Like individual targets of sexual harassment, bystanders need to be able to contextualize the situation around the harassment. Bystanders can be important in stopping sexual harassment, but organizational leaders should not assume that people automatically know how to stand up against sexual harassment (Dougherty, 2017; Keyton et al., 2018). Contextualization is as important for bystanders as targets, and this research into whisper network communication adds to our contextual understanding of sexual harassment.
Organizational cultures are built from the larger national dialogue, meaning maintaining cultures of harassment can happen simply by changing nothing. Perpetrators don't need to establish a culture of harassment because it is maintained by those who take no action to stop it. Historically, organizations needed an extra push to address how women were treated (Cortina and Berdahl, 2008). Sexual harassment is insidious, and organizations where sexual harassment is normalized can obscure women's ability to understand their experiences or seek protection. When sexual harassment happens consistently, it becomes normalized; once something is normalized, it is no longer seen as harassment (Dougherty, 2009). Members of organizations with high levels of sexual harassment may conclude that sexual harassment is simply “how things are” and brush off the unwanted advances as just how things work. When sexual harassment is viewed as normal, there is little chance that organizational authorities will feel obligated to create policy changes or provide opportunities for better training (Cortina and Berdahl, 2008). When an organization does not protect the people, who live and work in the culture, other systems surface to help transfer knowledge because of the understanding women share about what is and is not worthy of calling sexual harassment (Dougherty and Smythe, 2004).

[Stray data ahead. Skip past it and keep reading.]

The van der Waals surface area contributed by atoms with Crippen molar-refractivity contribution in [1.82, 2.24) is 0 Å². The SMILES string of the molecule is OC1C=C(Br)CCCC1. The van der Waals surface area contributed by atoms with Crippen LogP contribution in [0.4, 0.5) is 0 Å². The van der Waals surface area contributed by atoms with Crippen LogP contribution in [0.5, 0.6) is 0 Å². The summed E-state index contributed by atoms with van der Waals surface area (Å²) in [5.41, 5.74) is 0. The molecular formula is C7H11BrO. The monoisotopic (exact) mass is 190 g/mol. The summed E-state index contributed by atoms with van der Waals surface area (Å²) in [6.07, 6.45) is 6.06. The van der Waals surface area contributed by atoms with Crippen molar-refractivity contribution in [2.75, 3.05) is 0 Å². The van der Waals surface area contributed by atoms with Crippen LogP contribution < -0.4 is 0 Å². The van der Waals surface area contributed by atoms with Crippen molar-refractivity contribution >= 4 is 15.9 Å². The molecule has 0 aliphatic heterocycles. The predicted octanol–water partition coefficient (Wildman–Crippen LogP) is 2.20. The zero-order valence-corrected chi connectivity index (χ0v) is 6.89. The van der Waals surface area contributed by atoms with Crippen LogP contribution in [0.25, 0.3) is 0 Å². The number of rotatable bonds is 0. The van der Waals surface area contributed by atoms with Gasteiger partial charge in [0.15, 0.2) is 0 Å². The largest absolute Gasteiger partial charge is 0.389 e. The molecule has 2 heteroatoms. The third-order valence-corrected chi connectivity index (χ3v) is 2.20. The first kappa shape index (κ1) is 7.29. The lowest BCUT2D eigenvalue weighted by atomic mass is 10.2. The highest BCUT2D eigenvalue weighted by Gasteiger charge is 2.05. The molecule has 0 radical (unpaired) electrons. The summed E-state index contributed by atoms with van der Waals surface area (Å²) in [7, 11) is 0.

For this study, I chose a qualitative approach to generate rich insights on an understudied phenomenon and to focus on each individual's experience. I gathered one-on-one interviews with participants who had experiences with sexual harassment and whisper networks. To recruit participants, I used a call for participants that included the definition of whisper networks and explained the time commitment for the interviews. I recruited participants through social media by posting a call for participants to my personal Facebook, Twitter, and Instagram pages. Friends, family, and colleagues re-posted my call on their social media accounts. I also used snowball sampling by asking participants to recommend others who might want to contribute their stories. Snowball sampling is often used when the research examines hidden populations or populations that have a reason to shield themselves from public ridicule (Browne, 2005). Whisper networks, by definition, are hidden networks, so I asked participants to share my information with others they knew in their whisper networks. Snowball sampling is useful because it expands the potential participant pool by finding participants that were not reached by the researcher's original call and who might be difficult to access without the intermediary participant (Tracy, 2013). Participants were often aware of others in their networks who had similar experiences and were willing to share my call for participants. Most participants referred to their family members and friends who had participated in whisper networks instead of people from the same organizations.
I conducted 20 semi-structured virtual interviews by phone or Zoom, depending on participant preference. The age of participants ranged from 18 to 64, with almost half of the participants falling between the ages of 35–44. Participants were primarily white. One participant was Latinx, and one did not report their race. Educational levels varied between high school graduates and PhDs. A majority of participants held master's degrees. The lean toward highly educated participants may come from an unspoken rule about participating in research, and from higher education systems having significant power differentials in the hierarchy (Thomas and Kleinman, 2023). Even though a majority of participants held master's degrees there was still a strong range of educational levels.